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Eerie Trees

The Funambulist has rescued this week an impressive piece of architecture without architects from last year. The monsoon flood of July 2010 left 2,000 casualties in Sindh region, Pakistan, and forced more than 20 million people out from their homes. One-fifth of the country’s total area was under water (the equivalent to the whole size of England). Spiders could not find any other way to survive, but to climb up on trees. The extreme concentration of arachnids at these points turned those trees into completely cocooned structures, with endlessly overlapping spider webs. The fact of being surrounded by a vast area of stagnant waters provided them with more than enough succulent mosquitoes, and thereby reducing the risk of a malaria epidemic; locals reported fewer mosquitoes than it would have been expected after such a disaster. Photographer Russell Watkins captured in these swamped areas webs which were sometimes even stretching from tree to tree. As he witnessed: <It was an extraordinary sight, really quite spooky and surreal. Seemingly endless lakes of mill-pond-calm water, with cotton-candy trees reflected like mirrors. It was both beautiful and disturbing. As we talked to local people, dozens of tiny spiders were dropping out of the trees, onto our heads, over the camera. I think they were white crab spiders, just a few millimeters long, and not harmful – almost imperceptible.>

A lack of sunlight killed most trees, since multiple webs acted as an opaque veil over them. When the waters began to recede, displaced villagers tried to resettle their communities. The scarce amount of remaining trees led nonetheless to a lack of natural sun shelters against scorching temperatures.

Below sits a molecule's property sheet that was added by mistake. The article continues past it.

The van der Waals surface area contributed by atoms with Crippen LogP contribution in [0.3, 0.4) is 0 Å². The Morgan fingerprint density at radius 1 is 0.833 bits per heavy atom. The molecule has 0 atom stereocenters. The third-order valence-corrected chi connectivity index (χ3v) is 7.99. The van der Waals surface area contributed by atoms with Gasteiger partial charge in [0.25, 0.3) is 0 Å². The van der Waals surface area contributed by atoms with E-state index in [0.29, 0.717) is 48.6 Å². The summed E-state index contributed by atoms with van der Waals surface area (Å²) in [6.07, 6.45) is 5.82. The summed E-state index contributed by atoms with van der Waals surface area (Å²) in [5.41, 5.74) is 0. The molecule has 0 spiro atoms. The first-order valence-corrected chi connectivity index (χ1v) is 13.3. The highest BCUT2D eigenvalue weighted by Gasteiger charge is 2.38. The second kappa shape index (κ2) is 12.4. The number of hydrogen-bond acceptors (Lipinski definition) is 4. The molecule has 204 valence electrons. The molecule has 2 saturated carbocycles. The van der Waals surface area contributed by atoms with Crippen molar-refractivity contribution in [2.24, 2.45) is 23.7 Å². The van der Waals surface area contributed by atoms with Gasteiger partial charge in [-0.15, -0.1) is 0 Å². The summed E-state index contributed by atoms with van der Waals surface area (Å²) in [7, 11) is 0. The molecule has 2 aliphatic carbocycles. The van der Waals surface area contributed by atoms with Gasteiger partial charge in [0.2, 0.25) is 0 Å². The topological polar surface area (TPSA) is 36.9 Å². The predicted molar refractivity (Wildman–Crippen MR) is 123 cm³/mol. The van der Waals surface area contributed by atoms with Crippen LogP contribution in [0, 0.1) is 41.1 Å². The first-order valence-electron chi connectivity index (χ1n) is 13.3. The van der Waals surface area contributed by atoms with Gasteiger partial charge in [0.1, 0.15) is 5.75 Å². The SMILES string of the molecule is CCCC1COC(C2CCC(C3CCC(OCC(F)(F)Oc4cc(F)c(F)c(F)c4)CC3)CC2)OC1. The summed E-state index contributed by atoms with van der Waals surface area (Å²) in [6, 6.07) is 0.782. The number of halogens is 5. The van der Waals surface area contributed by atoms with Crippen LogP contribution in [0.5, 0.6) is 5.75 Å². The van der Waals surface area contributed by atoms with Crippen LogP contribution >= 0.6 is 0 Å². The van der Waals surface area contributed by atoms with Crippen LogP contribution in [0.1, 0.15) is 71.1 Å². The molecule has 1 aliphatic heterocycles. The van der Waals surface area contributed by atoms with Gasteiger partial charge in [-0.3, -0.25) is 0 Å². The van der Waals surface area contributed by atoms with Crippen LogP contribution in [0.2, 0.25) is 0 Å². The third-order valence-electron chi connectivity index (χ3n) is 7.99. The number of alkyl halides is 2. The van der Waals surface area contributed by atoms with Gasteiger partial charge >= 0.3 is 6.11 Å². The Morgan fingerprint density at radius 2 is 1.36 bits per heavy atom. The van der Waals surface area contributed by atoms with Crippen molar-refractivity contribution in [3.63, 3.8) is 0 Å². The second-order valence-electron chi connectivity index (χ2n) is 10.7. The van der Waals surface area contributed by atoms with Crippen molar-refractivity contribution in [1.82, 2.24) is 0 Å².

Despite the shiver that they might provoke on the viewer at first sight, these images only show an  spatial consequence of the much larger extent of an still on-going tragedy.

via: deconcrete

 


Wayfinding using Lenticular Film

Can you control a crowd with nothing more than an optical illusion? A group of researchers at Tokyo’s University of Electro-Communications think so. They are developing a lenticular lens sidewalk that would keep people moving in both directions on their own side of the walkway.

(all images via: DigInfo)

Lenticular lenses use a type of optical illusion involving a curved edge and an underlying image to simulate movement – just like those “moving” Valentines and stickers many of us played with as children. The theoretical walkways would use simple images of stripes moving toward the right to keep people on the right-hand side of the walkway.

How would moving stripes control a crowd? It’s simple: most of us use visual cues to keep us balanced while we walk. As we see the stripes subtly moving to the right, we naturally follow the movement with our eyes and then our bodies. Pedestrians may not even be aware that they are being sneakily guided.

The walkways would also be a great benefit even if people were aware of them and knew how they worked since they could be used as a sort of low-tech guidance system. In a crowded situation where people are disoriented, the moving stripes would act as a simple way to guide them in the right direction. The display uses no electricity so it would be relatively simple and low-cost.

Since lenticular lenses have not been used in this way before, it is not yet clear how well they would hold up to continued pedestrian traffic. Research into the crowd control capabilities of this intriguing idea is ongoing; don’t be surprised if you see a “moving” sidewalk like this in your city one day soon.